After landing the next day in Newark, I found myself in kind of a stupor; not on drugs, as was the case when I ran away from Miami, but from nightly partying at an always-packed Alfie’s, not long after Harvey Milk had his victory party for having been elected onto the San Francisco’s Board of Supervisors.
I attended my cousin’s wedding with my parents and older brother that afternoon, and later that evening— my brother and I hung out in my parents’ hotel room, and discussing the uniqueness of the wedding’s chamber music. Despite the wedding being a happy event for the newlyweds, the music offered a staid atmosphere; And we both agreed that the event was downright boring, and laughed all about it.
As the conversation moved on to food, my mind ran wild with thoughts of the sweaty atmosphere of Alfie’s dance floor and the flashing reflection of a light spinning from the mirrored disco ball whirling above. I squinted from thoughts of the flashing lights as if I were still at the bar— a long-term symptom of being exposed to a dance floor lit by blinking lights— in what was a nightly routine for over a year in an assortment of Castro and South of Market bars until closing time I began to fidget, and was keenly aware that it was time to come out. Sitting on the bed beside my family— my knees moved relentlessly— I interrupted the conversation of the wedding’s cuisine and blurted out “I’m gay!”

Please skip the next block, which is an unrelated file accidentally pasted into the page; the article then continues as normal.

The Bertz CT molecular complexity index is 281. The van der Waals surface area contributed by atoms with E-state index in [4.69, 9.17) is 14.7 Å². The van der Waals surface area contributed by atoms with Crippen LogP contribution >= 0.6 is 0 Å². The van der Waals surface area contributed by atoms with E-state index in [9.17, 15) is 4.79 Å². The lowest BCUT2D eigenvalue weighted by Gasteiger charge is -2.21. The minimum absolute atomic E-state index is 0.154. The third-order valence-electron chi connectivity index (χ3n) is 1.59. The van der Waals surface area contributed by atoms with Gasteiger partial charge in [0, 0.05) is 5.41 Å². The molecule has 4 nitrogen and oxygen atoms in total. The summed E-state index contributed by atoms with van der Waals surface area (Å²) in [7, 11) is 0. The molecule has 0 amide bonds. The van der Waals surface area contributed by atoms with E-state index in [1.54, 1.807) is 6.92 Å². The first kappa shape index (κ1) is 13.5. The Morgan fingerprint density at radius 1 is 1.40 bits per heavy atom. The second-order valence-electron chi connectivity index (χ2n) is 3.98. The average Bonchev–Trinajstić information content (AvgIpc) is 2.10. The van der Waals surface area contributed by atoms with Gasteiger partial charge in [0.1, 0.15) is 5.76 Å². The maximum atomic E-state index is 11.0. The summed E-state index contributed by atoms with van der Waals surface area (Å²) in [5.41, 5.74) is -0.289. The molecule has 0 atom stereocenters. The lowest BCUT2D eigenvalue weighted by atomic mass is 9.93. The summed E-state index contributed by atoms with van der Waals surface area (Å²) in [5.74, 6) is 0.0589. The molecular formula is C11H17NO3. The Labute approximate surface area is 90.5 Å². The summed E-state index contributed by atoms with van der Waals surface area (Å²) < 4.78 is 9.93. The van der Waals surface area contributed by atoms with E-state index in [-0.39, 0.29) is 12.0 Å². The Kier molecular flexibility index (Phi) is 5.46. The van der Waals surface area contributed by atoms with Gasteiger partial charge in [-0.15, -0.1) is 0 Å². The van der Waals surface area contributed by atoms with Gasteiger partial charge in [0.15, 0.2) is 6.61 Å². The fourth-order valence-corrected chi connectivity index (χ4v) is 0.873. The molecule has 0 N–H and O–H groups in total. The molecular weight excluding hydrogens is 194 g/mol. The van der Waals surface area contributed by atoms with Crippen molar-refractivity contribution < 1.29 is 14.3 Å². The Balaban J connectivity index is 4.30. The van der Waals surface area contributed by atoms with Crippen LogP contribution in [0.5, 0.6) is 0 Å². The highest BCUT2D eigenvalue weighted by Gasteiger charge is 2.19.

The family turned to stone, followed by a long moment of silence and shock.
My mother soon gulped and exclaimed, “No you’re not.” She repeated it several times waving her finger, looking seriously at my father whose shiny, black and wavy hair slicked back with Brylcreem lit up with an angel-like glow.
Without notice, my brother who was sitting on the other side of me moaned, “Why did you wait so long?” At the same time, my mother explained that my father went through the same experience, and grew out of it. He was a World War II bombardier who purportedly fought off homosexuality.
“Did he really?” I asked.